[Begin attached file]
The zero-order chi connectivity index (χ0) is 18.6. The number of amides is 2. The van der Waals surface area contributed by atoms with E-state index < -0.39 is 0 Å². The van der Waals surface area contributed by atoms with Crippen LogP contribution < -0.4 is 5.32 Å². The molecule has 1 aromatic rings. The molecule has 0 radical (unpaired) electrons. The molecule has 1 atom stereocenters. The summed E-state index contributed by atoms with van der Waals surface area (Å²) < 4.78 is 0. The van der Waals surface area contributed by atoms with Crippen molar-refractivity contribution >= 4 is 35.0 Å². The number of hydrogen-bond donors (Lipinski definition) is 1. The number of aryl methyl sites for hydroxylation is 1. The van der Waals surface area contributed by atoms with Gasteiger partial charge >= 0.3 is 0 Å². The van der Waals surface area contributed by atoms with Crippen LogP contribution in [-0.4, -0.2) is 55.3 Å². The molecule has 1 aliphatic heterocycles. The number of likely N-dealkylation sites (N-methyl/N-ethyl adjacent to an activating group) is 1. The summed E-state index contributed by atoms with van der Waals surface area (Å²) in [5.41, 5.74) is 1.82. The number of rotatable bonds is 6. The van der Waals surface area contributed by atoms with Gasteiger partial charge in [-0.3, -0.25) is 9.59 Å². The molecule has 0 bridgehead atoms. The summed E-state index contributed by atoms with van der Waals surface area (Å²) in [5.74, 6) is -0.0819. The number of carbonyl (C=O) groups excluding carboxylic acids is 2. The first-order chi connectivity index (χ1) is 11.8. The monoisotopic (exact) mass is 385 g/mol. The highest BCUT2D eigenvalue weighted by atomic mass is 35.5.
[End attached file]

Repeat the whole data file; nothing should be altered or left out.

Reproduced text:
The zero-order chi connectivity index (χ0) is 18.6. The number of amides is 2. The van der Waals surface area contributed by atoms with E-state index < -0.39 is 0 Å². The van der Waals surface area contributed by atoms with Crippen LogP contribution < -0.4 is 5.32 Å². The molecule has 1 aromatic rings. The molecule has 0 radical (unpaired) electrons. The molecule has 1 atom stereocenters. The summed E-state index contributed by atoms with van der Waals surface area (Å²) < 4.78 is 0. The van der Waals surface area contributed by atoms with Crippen molar-refractivity contribution >= 4 is 35.0 Å². The number of hydrogen-bond donors (Lipinski definition) is 1. The number of aryl methyl sites for hydroxylation is 1. The van der Waals surface area contributed by atoms with Gasteiger partial charge >= 0.3 is 0 Å². The van der Waals surface area contributed by atoms with Crippen LogP contribution in [-0.4, -0.2) is 55.3 Å². The molecule has 1 aliphatic heterocycles. The number of likely N-dealkylation sites (N-methyl/N-ethyl adjacent to an activating group) is 1. The summed E-state index contributed by atoms with van der Waals surface area (Å²) in [5.41, 5.74) is 1.82. The number of rotatable bonds is 6. The van der Waals surface area contributed by atoms with Gasteiger partial charge in [-0.3, -0.25) is 9.59 Å². The molecule has 0 bridgehead atoms. The summed E-state index contributed by atoms with van der Waals surface area (Å²) in [5.74, 6) is -0.0819. The number of carbonyl (C=O) groups excluding carboxylic acids is 2. The first-order chi connectivity index (χ1) is 11.8. The monoisotopic (exact) mass is 385 g/mol. The highest BCUT2D eigenvalue weighted by atomic mass is 35.5.